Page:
“When I get lonely these days, I think: So BE lonely, Liz. Learn your way around loneliness. Make a map of it. Sit with it, for once in your life. Welcome to the human experience. But never again use another person’s body or emotions as a scratching post for your own unfulfilled yearnings.” Elizabeth Gilbert, Eat, Pray, Love
I was once comfortably comfortable with being alone.
I used to play hide-and-seek only to be hidden and never to be sought. I would stay holed up in my bedroom for hours creating, drawing and conjuring characters and story lines. I never wanted to play with the other neighborhood kids. My mom nearly had to force me to call my boyfriends to let them know that I was alive and well and that I just preferred doing my own thing to sharing my day with them.
When we say, “I want to be by myself,” someone always thinks there is something wrong. Instantly. It’s as if it is not acceptable to want to be alone in today’s world. With all the routes of communication that surround us, why be alone when we can be connected? Constantly. Twenty. Four. Seven.
The post “I want to be my person,” was never intended to be that way. It ended up becoming a tale of validation instead of its true purpose to reflect a conversation with a good friend a few weeks back. Knees Tucked Under Themselves. In Her Car. Sharing Life Like A Juicy Secret At A Slumber Party. We were discussing how we all just want someone to talk to. We are never content with loneliness. We seek someone to receive our good days, our bad days and our mediocre to-do lists throughout the day. Usually someone of the opposite sex.
Her response was, “I want to be my person.” That person that we can each rely on. That person that is comfortable with going about the day by herself. Not Needing To Dole Out Her Day To Other People. For Some Kind Of Validation. Pat On The Back. Support.
But that is far from easy. It is no piece of cake, for lack of a better cliché, to just be alone. For a week. A Day. Or Even An Hour. It seems like the days that I try I end up becoming bored and seeking out that conversation. I simply need to throw out a quick message into the world and receive an instant friend back. Someone To Talk To. Someone To Show Me I Am Not Alone.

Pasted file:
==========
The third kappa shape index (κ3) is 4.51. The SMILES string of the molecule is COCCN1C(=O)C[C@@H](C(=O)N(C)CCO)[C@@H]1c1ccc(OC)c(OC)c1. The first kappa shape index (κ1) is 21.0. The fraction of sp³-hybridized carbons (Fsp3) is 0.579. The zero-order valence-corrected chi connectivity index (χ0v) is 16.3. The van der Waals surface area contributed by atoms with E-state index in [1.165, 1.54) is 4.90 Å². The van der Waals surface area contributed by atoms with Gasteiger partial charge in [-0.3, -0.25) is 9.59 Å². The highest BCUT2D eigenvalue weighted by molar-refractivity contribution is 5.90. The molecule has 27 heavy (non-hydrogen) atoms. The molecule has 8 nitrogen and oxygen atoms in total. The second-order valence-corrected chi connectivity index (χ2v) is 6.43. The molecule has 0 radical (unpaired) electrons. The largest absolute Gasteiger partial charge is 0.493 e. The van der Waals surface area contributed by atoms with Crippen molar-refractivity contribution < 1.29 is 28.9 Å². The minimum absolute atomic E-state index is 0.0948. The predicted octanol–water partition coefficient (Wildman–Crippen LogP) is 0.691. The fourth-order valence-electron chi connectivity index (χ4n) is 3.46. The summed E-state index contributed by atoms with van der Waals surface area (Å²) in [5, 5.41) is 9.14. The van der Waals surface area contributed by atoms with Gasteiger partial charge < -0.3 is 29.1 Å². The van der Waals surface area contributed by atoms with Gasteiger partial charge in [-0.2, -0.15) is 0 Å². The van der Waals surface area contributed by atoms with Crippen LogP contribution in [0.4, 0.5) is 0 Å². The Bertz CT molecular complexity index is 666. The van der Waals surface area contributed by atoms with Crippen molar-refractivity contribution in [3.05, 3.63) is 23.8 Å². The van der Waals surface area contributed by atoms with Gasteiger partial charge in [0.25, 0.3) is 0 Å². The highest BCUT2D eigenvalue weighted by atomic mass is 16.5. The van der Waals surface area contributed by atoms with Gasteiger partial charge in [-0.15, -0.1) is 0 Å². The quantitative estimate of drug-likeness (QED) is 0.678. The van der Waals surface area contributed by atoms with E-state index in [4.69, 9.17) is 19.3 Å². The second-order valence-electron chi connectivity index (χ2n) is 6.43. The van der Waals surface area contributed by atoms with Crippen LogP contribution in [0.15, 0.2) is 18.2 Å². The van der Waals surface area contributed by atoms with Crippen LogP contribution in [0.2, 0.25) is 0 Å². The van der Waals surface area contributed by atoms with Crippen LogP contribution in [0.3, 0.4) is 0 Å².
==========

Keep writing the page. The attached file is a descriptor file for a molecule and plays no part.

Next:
I find myself crying out to be lonely. In The Way That I Once Was. I want to take “loneliness” and twist and tweak it into a good word, an acceptable word, a word we want on our team. I want to make it o.k. to say, “I am lonely today,” and people will nod their head and say “Oh yes, I had one of those days on Monday.” And it would o.k.
Because I wonder what it would mean to be lonely for a little while. To not seek out those conversations and lines of instant communication. To go about a few days by myself. What would I find if I forced myself to be my best friend? If I did not have to text my friends to help with decision-making? To ask someone for their opinion. Would I embrace a new kind of independence? Would I make more time for the right conversations, the meaningful ones, the ones I don’t carry on while I am doing ten thousand other tasks?
And I am learning the hard way that even if we surround ourselves with people and bombard our screens with several dialogues, that Loneliness will still arrive and seep into the conversations and be loud and boisterous and gawk in our faces. Because my loneliness wants to be acknowledged, it wants to be questioned and it wants to say, “How would you like to replace me? Be Real. Be True. Be Honest. Figure out how you want to replace me for something else. But here is the catch: You need to be alone first to figure it out.”
And who knows what we would find if we allowed ourselves that loneliness in each day as if it were just as essential as our multivitamins. If we shut ourselves off from the rest of the world to be our own person. To Be Independent. To Be Comfortably Comfortable With Being Alone.
Any tips from those who understand loneliness enough to let it in?